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Re: HEIC: A frEGGs-cellent Discovery

Post by starsurfer » Tue Jul 14, 2020 9:49 am

bystander wrote:
Mon Jul 13, 2020 2:59 pm
A frEGGs-cellent Discovery
ESA Hubble Picture of the Week | 2020 Jul 13
Galaxies are well known as the birthplaces of stars and planets thanks to the overwhelmingly large amount of dust and gas within them. Over time, cold gas coalesces into molecular clouds, leading to the further emergence of star-forming regions.

This image taken with the NASA/ESA Hubble Space Telescope depicts a fantastic new class of star-forming nursery, known as Free-floating Evaporating Gaseous Globules, or frEGGs for short. This object, known as J025027.7+600849, is located in the constellation of Cassiopeia.

When a massive new star (or stars) starts to shine while still within the cool molecular cloud from which it formed, its energetic radiation can ionise the cloud’s hydrogen and create a large, hot bubble of ionised gas. Amazingly, located within this bubble of hot gas around a nearby massive star are the frEGGs: dark compact globules of dust and gas, some of which are also giving birth to low-mass stars. The boundary between the cool, dusty frEGG and hot gas bubble is seen as the glowing purple/blue edges in this fascinating image.

Learning more about these odd objects can help astronomers understand how stars like our Sun form under external influences. In fact, our Sun may have even been born in a frEGG!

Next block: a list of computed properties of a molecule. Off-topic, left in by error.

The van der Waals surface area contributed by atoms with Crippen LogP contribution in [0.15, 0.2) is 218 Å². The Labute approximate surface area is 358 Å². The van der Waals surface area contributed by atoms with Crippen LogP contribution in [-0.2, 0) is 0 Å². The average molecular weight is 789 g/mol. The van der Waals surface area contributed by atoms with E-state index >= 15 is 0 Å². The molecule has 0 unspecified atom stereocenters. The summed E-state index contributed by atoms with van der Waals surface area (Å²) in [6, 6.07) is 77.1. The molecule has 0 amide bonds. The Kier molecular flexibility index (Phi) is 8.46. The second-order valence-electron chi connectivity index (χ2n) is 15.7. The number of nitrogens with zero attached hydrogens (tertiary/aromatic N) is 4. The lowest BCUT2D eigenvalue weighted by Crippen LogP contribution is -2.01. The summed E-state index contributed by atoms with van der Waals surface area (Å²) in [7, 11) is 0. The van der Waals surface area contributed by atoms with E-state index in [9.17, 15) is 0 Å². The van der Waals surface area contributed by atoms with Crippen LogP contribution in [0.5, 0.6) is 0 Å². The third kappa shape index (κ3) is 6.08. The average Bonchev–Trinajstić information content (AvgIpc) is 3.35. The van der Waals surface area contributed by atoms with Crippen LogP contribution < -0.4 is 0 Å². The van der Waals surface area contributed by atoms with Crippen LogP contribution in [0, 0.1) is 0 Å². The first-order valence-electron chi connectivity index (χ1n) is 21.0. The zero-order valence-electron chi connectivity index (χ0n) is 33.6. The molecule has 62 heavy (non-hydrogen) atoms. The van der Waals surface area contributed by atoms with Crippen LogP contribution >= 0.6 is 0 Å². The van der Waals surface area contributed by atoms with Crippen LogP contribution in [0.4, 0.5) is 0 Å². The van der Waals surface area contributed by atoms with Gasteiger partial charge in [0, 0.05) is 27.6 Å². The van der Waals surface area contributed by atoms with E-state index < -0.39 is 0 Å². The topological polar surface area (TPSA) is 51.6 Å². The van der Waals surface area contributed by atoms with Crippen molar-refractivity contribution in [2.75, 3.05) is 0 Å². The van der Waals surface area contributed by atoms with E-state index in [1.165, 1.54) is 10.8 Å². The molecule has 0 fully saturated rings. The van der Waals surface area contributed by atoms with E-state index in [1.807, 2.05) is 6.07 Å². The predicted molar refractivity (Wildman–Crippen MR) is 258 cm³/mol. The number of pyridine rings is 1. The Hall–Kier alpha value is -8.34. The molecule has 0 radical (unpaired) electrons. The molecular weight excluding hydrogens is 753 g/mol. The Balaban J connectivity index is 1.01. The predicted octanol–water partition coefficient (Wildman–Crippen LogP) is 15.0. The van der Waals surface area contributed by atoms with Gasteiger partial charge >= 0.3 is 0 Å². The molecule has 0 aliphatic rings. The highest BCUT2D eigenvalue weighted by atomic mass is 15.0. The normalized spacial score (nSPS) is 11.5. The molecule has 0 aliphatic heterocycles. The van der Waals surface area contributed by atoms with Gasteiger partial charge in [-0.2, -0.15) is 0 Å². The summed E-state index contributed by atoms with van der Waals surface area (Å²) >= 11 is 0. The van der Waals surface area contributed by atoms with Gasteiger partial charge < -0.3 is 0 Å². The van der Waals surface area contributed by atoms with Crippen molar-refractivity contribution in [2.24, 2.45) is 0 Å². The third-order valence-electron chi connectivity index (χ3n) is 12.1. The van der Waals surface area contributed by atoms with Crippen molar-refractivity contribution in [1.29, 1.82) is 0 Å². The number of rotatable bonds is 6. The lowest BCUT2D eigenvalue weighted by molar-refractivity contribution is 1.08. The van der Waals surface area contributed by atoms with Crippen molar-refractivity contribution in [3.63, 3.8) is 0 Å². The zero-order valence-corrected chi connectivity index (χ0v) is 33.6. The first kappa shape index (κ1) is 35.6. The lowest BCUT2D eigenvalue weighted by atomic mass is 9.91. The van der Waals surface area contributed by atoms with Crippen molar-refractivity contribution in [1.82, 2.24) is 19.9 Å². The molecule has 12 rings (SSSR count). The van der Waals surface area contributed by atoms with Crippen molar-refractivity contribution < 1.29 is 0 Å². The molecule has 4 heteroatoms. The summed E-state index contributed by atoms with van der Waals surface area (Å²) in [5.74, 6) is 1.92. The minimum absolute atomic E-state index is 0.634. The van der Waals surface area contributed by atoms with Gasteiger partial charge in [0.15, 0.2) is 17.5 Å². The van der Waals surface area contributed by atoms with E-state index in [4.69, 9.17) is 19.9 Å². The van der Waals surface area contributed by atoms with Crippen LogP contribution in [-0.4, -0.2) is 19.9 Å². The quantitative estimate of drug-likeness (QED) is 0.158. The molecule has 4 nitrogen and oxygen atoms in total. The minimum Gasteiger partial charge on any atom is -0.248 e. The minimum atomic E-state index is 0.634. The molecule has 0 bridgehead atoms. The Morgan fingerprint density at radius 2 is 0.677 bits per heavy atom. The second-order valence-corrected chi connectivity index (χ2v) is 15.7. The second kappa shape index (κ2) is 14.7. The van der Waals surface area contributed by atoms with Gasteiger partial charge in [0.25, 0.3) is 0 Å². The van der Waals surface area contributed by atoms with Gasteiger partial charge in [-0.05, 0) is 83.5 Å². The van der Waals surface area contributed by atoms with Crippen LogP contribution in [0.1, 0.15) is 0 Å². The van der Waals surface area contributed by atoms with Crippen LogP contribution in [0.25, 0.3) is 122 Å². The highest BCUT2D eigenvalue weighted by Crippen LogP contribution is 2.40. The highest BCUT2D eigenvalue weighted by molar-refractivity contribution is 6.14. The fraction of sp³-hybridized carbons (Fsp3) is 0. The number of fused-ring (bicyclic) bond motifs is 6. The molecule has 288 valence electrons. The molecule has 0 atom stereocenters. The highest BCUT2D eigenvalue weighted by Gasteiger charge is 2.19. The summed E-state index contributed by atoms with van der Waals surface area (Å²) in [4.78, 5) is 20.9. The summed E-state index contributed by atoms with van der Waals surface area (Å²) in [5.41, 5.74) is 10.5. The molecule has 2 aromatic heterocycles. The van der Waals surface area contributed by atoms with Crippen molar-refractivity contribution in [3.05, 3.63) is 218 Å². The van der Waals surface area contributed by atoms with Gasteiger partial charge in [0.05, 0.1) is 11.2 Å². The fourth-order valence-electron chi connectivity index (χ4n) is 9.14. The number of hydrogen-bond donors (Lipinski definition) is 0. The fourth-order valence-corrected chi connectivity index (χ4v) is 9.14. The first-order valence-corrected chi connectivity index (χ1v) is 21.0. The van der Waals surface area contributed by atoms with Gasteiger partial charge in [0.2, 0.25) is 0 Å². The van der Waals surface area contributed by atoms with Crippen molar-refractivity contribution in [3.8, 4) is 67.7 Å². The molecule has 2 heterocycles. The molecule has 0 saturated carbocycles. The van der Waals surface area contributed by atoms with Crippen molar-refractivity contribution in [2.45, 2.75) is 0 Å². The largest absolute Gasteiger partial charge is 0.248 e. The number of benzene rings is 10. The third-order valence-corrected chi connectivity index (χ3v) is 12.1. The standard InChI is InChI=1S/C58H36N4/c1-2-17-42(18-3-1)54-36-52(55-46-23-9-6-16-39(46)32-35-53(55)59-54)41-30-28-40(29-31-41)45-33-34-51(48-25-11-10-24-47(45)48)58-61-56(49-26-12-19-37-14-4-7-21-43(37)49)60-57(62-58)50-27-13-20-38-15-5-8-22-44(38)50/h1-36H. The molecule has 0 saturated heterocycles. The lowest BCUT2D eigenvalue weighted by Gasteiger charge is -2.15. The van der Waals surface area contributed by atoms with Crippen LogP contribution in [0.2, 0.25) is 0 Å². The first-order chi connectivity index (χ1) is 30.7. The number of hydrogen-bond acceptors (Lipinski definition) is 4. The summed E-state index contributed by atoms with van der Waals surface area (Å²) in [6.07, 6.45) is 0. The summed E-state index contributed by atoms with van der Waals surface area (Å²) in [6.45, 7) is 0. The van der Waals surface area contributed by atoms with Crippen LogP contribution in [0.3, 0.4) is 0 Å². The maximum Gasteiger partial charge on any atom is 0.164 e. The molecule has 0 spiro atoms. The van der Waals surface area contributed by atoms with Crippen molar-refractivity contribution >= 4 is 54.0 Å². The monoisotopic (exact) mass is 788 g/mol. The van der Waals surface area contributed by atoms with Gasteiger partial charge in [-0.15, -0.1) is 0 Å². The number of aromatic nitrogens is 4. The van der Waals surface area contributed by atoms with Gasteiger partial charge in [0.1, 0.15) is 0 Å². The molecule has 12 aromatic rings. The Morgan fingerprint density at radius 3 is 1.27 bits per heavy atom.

This is the most amazing thing I have seen today! It so reminds me of a comet! The other odd coincidence is that I had a fried egg for breakfast! :D

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Re: Found Images: 2020 July

Post by starsurfer » Tue Jul 14, 2020 9:53 am

Helix Nebula (NGC 7293)
https://www.astrobin.com/68erv1/B/
Copyright: Dan Pelzel
N9ZpGTKVXZuz_1824x0_xTjz_rdB.jpg
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Re: Found Images: 2020 July

Post by starsurfer » Tue Jul 14, 2020 9:55 am

PuWe 1
https://www.astrobin.com/yq1fuo/
Copyright: Ross Walker
dcKG59vIbWBt_1824x0_cHJf5jvW.jpg
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Re: Found Images: 2020 July

Post by starsurfer » Tue Jul 14, 2020 9:58 am

IC 4406
https://savannahskies.smugmug.com/Nebula/i-g7H4FzR/A
Copyright: Tim Carruthers
i-g7H4FzR.jpg
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Re: Found Images: 2020 July

Post by starsurfer » Tue Jul 14, 2020 10:01 am

Kemble's Cascade, NGC 1501 and NGC 1502
https://www.astrobin.com/sokfzy/
Copyright: Idir Saci
jMX1mqu_M2vF_1824x0_kWXURFLk.jpg
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Re: Found Images: 2020 July

Post by starsurfer » Sat Jul 18, 2020 10:16 am

IC 1438
http://www.chart32.de/index.php/component/k2/item/379
Copyright: CHART32
Processing: Bernd Flach-Wilken

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Re: Found Images: 2020 July

Post by nvc123 » Sat Jul 18, 2020 12:52 pm

Comet C/2020 F3 NEOWISE
http://www.astro-hp.dk/
Copyright: Niels V. Christensen
The Comet was taken in a heavy light polluted area, less than 10km from the citycenter of Copenhagen, Denmark called Amager.

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Re: Found Images: 2020 July

Post by starsurfer » Sun Jul 19, 2020 1:28 pm

Hydra Galaxy Cluster (Abell 1060)
http://www.karelteuwen.be/photo_page.ph ... 8&album=18
Copyright: Karel Teuwen
Abell1060.jpg
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Re: Found Images: 2020 July

Post by starsurfer » Mon Jul 20, 2020 1:18 pm

IC 5076
http://afesan.es/Deepspace/slides/IC507 ... us%29.html
Copyright: Antonio Sánchez